I13270—Nutrition Obesity Research Center

Contact:

Mentor/Principal InvestigatorDavid B. Allison, Ph.D. Distinguished Professor & Associate Dean for Science, School of Public Health and Director, Nutrition Obesity Research Center (NORC), Mailing address: RPHB 130A 1665 University Blvd., BIRMINGHAM AL 35294-0022  Telephone: (205) 975-9169 Fax: (205) 975-5484  E-mail: Dallison@uab.edu


Postdoctoral Fellowships in Obesity Research

Positions entail working collaboratively with an interdisciplinary group of scientists. The NORC studies virtually all aspects of obesity ranging from molecular biologists, physicians, psychologists, statisticians, physiologists, epidemiologist, and nutritionists. Individuals with a doctoral degree from any scientific field are eligible.

For more information on the the Nutrition Obesity Research Center, please visit our Website at http://www.norc.uab.edu/opportunities/post-doc

Postdocs in UAB News

  • Increased risk of major adverse cardiac events after the later surgery persists for one year.Carla HolcombA patient who has noncardiac surgery sometime after a stent is put into a coronary artery to open up a blockage has a greater risk for major adverse cardiac events (MACE) following the operation, but the optimal time to delay such elective surgery after stenting was not known. In a study of more than 28,000 patient records, first author Carla Holcomb,...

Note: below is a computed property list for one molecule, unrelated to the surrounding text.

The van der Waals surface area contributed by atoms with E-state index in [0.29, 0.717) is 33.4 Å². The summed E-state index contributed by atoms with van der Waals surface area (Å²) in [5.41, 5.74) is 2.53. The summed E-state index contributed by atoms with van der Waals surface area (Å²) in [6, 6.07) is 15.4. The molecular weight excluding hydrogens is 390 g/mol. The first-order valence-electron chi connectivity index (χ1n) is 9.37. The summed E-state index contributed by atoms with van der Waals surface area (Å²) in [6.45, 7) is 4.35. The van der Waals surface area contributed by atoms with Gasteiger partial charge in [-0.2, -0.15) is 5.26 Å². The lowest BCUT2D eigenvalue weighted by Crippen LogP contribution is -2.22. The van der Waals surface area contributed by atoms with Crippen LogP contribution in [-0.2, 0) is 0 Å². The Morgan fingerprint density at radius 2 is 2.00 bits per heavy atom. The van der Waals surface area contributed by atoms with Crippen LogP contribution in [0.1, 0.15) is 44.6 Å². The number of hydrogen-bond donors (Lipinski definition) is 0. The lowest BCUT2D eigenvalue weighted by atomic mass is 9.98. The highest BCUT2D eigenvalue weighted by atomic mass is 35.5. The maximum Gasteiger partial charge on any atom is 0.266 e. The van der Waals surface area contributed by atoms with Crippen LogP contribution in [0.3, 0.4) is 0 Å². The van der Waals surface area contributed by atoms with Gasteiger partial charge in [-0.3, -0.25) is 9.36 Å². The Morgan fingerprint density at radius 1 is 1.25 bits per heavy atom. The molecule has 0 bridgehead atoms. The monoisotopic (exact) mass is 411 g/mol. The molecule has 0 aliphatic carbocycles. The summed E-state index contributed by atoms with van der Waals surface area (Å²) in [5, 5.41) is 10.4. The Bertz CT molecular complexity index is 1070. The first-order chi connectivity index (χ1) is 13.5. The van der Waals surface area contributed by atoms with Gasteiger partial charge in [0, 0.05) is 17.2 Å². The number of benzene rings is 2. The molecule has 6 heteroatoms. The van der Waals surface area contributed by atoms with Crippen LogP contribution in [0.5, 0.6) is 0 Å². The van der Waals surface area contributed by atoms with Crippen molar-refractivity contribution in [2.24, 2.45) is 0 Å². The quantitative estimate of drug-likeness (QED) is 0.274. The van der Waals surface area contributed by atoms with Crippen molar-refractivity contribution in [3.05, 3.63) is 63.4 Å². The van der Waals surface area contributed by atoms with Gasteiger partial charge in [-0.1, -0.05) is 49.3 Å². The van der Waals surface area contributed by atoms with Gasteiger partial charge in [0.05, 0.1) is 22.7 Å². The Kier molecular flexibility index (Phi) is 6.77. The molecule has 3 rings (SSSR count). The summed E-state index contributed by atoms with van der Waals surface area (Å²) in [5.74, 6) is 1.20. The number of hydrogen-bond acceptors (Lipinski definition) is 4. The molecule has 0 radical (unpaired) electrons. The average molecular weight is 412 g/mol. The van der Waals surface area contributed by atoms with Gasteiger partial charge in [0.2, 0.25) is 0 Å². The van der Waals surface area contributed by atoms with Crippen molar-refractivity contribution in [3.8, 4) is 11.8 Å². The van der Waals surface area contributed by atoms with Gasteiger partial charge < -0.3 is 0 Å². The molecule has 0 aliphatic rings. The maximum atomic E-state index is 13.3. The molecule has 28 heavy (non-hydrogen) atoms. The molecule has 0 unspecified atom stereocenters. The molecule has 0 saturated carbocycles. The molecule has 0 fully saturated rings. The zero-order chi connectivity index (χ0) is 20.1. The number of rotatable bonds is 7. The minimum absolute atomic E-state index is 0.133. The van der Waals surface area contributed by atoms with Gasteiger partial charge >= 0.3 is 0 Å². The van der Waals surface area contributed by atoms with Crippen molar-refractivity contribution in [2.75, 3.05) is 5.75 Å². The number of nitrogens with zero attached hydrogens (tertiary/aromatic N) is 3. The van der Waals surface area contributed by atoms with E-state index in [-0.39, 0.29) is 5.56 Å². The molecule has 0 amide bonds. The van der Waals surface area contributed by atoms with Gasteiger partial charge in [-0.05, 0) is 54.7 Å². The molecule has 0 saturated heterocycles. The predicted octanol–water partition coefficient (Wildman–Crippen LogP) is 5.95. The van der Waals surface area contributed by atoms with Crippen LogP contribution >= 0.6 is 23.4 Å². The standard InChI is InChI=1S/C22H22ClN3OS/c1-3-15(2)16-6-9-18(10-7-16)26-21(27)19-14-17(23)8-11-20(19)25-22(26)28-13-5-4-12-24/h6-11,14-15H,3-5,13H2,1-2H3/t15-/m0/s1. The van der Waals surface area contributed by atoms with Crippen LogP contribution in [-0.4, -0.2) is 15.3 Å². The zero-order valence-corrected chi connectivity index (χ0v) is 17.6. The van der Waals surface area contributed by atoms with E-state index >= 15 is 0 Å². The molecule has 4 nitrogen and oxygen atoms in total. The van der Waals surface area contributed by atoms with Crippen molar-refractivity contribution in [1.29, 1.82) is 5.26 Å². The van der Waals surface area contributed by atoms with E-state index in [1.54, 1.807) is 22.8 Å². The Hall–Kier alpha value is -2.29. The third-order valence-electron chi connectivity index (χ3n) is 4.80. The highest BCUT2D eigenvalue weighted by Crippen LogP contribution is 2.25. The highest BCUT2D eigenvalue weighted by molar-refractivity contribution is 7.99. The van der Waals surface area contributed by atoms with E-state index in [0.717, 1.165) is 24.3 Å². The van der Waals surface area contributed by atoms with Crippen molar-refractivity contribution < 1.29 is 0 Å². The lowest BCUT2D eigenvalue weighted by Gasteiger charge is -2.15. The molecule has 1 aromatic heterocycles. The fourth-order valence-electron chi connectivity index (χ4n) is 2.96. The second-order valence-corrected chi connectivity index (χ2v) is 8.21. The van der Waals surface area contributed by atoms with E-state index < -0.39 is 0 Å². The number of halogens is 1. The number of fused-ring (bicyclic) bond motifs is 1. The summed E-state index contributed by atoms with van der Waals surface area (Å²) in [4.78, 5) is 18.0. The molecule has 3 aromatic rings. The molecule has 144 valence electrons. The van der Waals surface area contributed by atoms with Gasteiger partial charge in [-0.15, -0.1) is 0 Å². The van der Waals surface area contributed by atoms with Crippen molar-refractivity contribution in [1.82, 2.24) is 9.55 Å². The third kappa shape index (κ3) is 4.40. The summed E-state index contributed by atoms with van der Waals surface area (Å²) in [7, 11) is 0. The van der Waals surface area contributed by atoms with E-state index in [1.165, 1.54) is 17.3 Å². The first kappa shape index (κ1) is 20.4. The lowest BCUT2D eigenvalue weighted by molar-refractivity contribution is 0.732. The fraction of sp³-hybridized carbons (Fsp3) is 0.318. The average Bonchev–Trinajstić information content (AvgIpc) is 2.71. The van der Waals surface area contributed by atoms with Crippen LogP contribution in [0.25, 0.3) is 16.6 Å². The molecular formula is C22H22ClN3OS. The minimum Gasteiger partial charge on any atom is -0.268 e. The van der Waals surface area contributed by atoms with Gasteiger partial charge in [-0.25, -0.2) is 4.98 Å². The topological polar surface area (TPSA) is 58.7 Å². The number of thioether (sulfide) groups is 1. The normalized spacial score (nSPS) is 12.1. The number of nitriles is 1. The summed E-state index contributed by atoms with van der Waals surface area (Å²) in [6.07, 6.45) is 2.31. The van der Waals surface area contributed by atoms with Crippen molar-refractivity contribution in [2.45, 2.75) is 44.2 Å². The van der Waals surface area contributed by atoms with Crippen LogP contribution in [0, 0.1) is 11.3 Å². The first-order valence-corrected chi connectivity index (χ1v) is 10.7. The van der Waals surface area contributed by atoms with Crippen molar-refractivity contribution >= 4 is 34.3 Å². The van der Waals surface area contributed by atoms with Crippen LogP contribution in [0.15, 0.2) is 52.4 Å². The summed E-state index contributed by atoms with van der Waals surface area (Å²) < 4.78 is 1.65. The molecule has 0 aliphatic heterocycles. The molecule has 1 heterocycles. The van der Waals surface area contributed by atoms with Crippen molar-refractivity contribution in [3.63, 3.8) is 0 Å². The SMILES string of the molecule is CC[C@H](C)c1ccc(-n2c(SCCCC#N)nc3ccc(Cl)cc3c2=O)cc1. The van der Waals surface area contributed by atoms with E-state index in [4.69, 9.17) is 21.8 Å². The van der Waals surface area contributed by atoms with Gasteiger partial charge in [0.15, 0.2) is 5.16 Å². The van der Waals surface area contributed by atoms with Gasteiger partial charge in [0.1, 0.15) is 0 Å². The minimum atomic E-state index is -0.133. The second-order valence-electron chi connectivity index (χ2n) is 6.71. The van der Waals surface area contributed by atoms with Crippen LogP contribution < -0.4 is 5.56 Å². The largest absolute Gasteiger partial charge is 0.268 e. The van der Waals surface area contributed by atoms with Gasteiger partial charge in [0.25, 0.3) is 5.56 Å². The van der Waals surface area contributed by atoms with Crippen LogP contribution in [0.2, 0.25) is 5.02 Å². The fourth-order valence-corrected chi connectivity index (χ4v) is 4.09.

• UAB School of Public Health research published in the journal Obesity shows seeing, hearing and smelling others’ eating foods can cause low birthweight in offspring among mice.While studies have shown that what a mother eats during pregnancy can affect her offspring, it could be that what she sees others eating can also affect her offspring. New research from the University of Alabama at Birmingham School of Public Health explores the influence it has in a...

UAB Research News

  • Patients awaiting liver transplant who have primary biliary cirrhosis (PBC) had higher wait-list mortality compared with other patients on the liver transplant list, said researchers.

  • Stylish but dangerous? UAB study looks at injuries caused by wearing high-heeled shoes.Americans love high-heeled shoes. One survey in 2003 reported that 62 percent of American women wore shoes with a 2-inch or greater heel on a regular basis. Those shoes are taking a toll. New research from the University of Alabama at Birmingham shows that high-heeled-shoe-related injuries doubled between 2002 and 2012. The findings were published online May 12 in the Journal of Foot and...